Cave Creek Distillery gets OK to make whiskey on-site

By Sarah Donahue

From the Appalachian to the Sonoran Desert, Chris Chapman is planting his 250-year-old moonshine recipe in the heart of Cave Creek.

A former post office will soon be a fully operational distillery—Hillis and McGee Cave Creek Distillery—with tastings as well as basic distilling and advanced distilling courses. Guests can enjoy live music played by a bluegrass band each weekend. He plans to change the building as little as possible, preserving its classic old-school aesthetic, while still implementing the required proper safety measures.

“I grew up making whiskey,” Chapman says while sitting in the partially constructed distillery. “I grew up on a 250-acre tobacco farm out in the middle of Tennessee. Most of the counties in the south are dry, so you can’t buy liquor; so a lot of people still, to this day, make their own liquor.

“That’s what we’re doing here; we make 150-proof corn liquor.”

Chapman was given the go-ahead to make his family recipe on-site on September 21 after a unanimous vote from the town council. He expects the grand opening to be in January, as he still awaits federal approval, he says.

Those who want to join in on the fun of the grand opening can enjoy live bluegrass music as well as whiskey tastings, and root beer and sarsaparilla for those who don’t imbibe. There isn’t a kitchen, but snacks, like boiled peanuts, will be provided. It’s another Southern tradition Chapman is bringing to Cave Creek.

“I’m bringing a lot of my Appalachian culture here, because it fits perfectly,” Chapman says. The distillery’s monitor is made up of two family names that go back generations in Tennessee.

The whole block, including Big Earl’s Greasy Eats, will be a part of the opening day action, Chapman says. “We’re going to make a big deal about it.”

The distillery will also be a major source of whiskey for Cave Creek’s local bars, Chapman says. Many Cave Creek bars and restaurants already want to carry his alcohol or sarsaparilla and root beer.

“I’m really trying to work alongside everybody in town that will let me,” he says. “That’s our goal. We want to fit into the town completely. We want to be beneficial to everyone. We want to bring business to everyone else, not just us.”

Chapman has been in the building since last October. He submitted his applications for rezoning as well as a special use permit around March, but the circumstances surrounding COVID-19 presented him with unexpected delays. 

“I’ve had to learn a lot of patience,” he says. “I’m a go-getter. I love to work. I love to do things, to see things get finished. I’ve heard a lot of people tell me to go ahead and wait, and I’m just not used to that.” 

Cave Creek’s town council wasn’t fully operational, due to the COVID-19 pandemic; however, after things started to pick back up recently, he was given the OK. 

Once he receives the rezoning and special use permit paperwork, that has to be submitted to the federal government to receive feedback or approval. Sometimes there are safety stipulations that have to be adjusted before approval, like assuring there are enough fire sprinklers and secure bars on all the building’s windows to protect the distillery and the building next door.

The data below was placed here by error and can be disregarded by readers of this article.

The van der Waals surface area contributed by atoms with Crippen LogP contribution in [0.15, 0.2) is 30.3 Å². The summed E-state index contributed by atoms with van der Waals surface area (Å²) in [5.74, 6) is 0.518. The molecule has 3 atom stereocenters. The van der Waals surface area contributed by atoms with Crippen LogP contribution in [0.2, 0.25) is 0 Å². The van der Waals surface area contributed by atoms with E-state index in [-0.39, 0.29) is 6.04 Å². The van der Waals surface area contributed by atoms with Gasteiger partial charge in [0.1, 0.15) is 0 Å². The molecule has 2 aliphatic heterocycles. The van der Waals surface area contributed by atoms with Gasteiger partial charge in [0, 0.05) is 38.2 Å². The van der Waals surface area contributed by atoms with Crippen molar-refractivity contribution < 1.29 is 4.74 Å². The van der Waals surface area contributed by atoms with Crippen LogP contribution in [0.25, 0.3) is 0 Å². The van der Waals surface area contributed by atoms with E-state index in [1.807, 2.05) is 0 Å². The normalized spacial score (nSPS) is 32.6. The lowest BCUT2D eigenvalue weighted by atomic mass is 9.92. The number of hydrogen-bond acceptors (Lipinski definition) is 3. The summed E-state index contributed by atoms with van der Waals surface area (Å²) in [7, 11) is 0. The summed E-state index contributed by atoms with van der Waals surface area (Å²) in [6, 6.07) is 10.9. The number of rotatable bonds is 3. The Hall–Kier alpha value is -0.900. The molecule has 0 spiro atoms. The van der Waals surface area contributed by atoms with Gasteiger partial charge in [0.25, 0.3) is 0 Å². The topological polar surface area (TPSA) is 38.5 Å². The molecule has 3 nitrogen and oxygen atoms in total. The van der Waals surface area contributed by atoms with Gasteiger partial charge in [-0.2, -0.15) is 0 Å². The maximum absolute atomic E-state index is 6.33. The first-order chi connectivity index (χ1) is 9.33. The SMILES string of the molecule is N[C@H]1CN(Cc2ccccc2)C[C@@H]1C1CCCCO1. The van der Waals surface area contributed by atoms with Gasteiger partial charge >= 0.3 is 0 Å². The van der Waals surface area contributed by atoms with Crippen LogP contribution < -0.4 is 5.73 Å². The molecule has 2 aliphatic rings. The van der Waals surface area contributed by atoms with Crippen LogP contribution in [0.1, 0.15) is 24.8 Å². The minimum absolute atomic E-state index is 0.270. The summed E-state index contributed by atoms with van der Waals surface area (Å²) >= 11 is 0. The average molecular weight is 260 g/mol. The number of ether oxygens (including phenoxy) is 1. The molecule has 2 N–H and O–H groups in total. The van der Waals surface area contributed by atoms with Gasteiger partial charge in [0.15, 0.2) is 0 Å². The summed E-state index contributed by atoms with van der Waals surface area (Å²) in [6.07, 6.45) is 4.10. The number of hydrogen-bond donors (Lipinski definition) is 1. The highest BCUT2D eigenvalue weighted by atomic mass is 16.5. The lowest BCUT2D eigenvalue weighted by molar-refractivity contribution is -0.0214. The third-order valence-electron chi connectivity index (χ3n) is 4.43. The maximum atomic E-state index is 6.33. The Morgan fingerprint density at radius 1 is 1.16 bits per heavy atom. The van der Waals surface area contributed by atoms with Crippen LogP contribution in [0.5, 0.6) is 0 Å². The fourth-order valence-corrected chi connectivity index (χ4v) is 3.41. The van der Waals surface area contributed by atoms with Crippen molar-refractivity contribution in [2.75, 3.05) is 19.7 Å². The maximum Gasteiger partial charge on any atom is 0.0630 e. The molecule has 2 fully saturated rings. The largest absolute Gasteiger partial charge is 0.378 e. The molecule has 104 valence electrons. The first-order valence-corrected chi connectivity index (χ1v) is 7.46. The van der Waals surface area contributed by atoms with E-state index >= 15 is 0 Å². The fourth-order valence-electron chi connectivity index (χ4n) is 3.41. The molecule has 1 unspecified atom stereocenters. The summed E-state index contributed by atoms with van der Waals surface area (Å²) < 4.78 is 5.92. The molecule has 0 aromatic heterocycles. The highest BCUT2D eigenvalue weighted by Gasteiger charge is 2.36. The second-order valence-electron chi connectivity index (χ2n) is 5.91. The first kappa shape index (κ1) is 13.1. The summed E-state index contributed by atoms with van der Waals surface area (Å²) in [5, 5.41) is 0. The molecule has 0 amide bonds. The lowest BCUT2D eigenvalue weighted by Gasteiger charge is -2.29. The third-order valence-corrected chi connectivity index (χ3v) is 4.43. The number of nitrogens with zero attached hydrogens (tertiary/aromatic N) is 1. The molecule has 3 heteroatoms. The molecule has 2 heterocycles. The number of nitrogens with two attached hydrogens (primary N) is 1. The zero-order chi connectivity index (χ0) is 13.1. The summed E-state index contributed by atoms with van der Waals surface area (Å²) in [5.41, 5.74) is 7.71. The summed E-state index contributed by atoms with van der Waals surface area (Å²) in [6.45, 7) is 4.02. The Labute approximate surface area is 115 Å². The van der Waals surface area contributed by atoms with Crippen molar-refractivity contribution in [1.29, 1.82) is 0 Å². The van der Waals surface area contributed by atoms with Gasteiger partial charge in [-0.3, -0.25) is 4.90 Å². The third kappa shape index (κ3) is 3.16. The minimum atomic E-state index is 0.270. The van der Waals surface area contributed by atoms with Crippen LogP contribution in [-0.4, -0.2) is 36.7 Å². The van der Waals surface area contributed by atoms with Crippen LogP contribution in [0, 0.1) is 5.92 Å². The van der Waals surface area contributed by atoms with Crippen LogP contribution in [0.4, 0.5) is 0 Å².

“I want the city to feel like I’m being safe, so I’m trying to go above and beyond with everything,” he says about the safety requirements. 

Prices on Chapman’s whiskey range from $20 for a 4-ounce jar to $40 for a pint. Chapman says he is still trying to figure out the largest size that he is allowed to sell.

Once Chapman gets approval and receives his distiller’s permit, he can finish construction in the building, he says. He expects to build his 50-gallon still in less than a week, with copper supplied from a local fabricator. 

As of now, he’s running the space with a food handlers card and a cottage permit, occasionally selling sarsaparilla, boiled peanuts, and retail items like T-shirts and beer koozies. He hangs out in the front room of the partially constructed distillery and keeps his door open for any curious Cave Creekers to learn what’s coming in the future. 

Chapman made his way from a small town in Tennessee to Arizona around 10 years ago to be closer to his mom and brother, who lived in Phoenix. He attended ASU to study cultural anthropology and found his way to Cave Creek after his friends took him to Big Earl’s. 

After getting to know the bar owners at Big Earl’s, he started to play music for them on a weekly basis, he says, establishing his presence in town with other business and landowners. He plays several instruments, but his primary choice is piano and sometimes mandolin. 

He lives in Anthem but yearns to live in Cave Creek, he says. 

“I’ve been trying to move here for years, and every time I find a piece of property, someone swoops in and gets it before I can,” Chapman says. “One day.”

Chapman has been carrying his family’s legacy of making whiskey for a long time, he says. After some friends tried some, they suggested he make a business out of it. 

“Moonshine is very unique to us as a country,” he says. “It’s very unique to where I’m from in the South, and I just thought that history made a really cool fit with this town. I’ve just been running and gunning since day one. Never looked back.”   

Hillis & McGee Cave Creek Distillery

6149 E. Cave Creek Road, Cave Creek


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